Last week, the government entered into an agreement with Aalborg Portland to reduce emissions from the cement company. But now it turns out that the North Jutland company emits more CO2 than an average cement company abroad.
It writes the news media Nordtinget, which focuses on politics in North Jutland.
Climate Minister Dan Jørgensen (S) called the agreement “fantastically positive”, even though the ambition was set last year, and the agreement does not contain sanctions if the company does not live up to the goal.
Critics have highlighted that the company must reduce its CO2 emissions by 30 percent by 2030 compared to 2020.
In comparison, the Folketing has set an ambition to reduce greenhouse gases by 70 percent compared to 1990.
That the North Jutland factory surpasses foreign competitors in CO2 emissions is stated in a reply to the Folketing from the Minister of Climate.
The factory emits 100-200 kilos more CO2 per tonne of cement produced than the average from abroad.
Aalborg Portland emitted approximately 734 kilos of CO2 per tonne of gray cement produced in 2018. In the world, emissions were on average 540 kilos per tonne of cement according to the International Energy Agency IEA.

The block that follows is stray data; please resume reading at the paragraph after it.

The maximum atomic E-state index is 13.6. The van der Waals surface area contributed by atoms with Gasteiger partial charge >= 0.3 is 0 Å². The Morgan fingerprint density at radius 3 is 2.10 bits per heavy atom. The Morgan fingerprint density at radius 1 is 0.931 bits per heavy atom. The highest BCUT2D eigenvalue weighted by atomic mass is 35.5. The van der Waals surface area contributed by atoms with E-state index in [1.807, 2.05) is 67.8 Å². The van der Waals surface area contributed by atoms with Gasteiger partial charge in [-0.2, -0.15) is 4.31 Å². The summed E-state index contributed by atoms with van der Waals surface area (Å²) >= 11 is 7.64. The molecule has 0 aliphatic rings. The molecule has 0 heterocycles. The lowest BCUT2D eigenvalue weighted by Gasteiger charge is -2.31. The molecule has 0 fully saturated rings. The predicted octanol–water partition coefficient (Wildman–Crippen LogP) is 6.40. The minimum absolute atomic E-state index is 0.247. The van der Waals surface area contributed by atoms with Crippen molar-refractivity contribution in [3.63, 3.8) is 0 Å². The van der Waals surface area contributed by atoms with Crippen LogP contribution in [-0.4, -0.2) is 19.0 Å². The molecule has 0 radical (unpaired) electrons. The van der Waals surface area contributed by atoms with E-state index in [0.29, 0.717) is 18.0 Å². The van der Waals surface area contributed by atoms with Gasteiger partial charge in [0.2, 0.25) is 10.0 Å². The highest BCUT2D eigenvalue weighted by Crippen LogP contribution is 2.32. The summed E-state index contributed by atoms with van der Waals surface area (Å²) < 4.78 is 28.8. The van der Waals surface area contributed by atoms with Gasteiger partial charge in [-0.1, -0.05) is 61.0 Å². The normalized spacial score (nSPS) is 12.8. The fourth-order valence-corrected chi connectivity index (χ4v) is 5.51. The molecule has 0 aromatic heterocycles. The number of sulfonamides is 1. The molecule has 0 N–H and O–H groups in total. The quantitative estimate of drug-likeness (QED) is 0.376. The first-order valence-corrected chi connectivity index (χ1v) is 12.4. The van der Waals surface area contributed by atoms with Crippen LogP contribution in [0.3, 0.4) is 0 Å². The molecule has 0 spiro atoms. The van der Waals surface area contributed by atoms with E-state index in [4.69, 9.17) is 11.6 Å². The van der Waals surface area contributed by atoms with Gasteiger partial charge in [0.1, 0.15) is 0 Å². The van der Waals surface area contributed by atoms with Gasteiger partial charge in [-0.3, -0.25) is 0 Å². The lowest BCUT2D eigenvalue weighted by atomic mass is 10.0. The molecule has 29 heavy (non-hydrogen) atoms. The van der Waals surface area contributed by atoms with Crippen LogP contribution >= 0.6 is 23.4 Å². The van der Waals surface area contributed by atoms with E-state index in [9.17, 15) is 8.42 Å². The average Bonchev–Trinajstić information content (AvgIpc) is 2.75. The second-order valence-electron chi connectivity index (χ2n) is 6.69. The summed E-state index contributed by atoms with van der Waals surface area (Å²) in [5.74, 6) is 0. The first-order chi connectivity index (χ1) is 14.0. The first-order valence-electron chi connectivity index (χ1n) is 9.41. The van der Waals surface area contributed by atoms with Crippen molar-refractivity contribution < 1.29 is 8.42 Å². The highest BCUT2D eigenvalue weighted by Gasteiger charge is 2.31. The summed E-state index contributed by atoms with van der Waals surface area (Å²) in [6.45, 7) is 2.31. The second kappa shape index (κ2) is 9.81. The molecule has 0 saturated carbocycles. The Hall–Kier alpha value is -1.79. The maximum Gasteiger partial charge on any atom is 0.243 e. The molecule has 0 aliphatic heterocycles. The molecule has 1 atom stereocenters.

Aalborg Portland emphasizes, however, that the company produces a cleaner and stronger cement than others, according to the media Nordtinget.
The Energy Agency does not distinguish between white and gray cement, where the latter is less CO2 demanding.
For white cement alone, however, Aalborg Portland is also almost 200 kilos higher than the international average. This is stated in the industry’s own organization Global Cement and Concrete Association (GCCA).
The Minister emphasizes that Denmark’s largest single emitter of CO2 uses another raw material. So you can not compare the Danish and the international figures.
In addition, he believes that the development of cement requires a lot of energy.
– Aalborg Portland has great ambitions in relation to reducing their climate footprint and has in connection with the government’s climate partnerships contributed a number of recommendations to support greenhouse gas reductions for the energy-intensive industry, writes Dan Jørgensen.
Source: The Nordic Page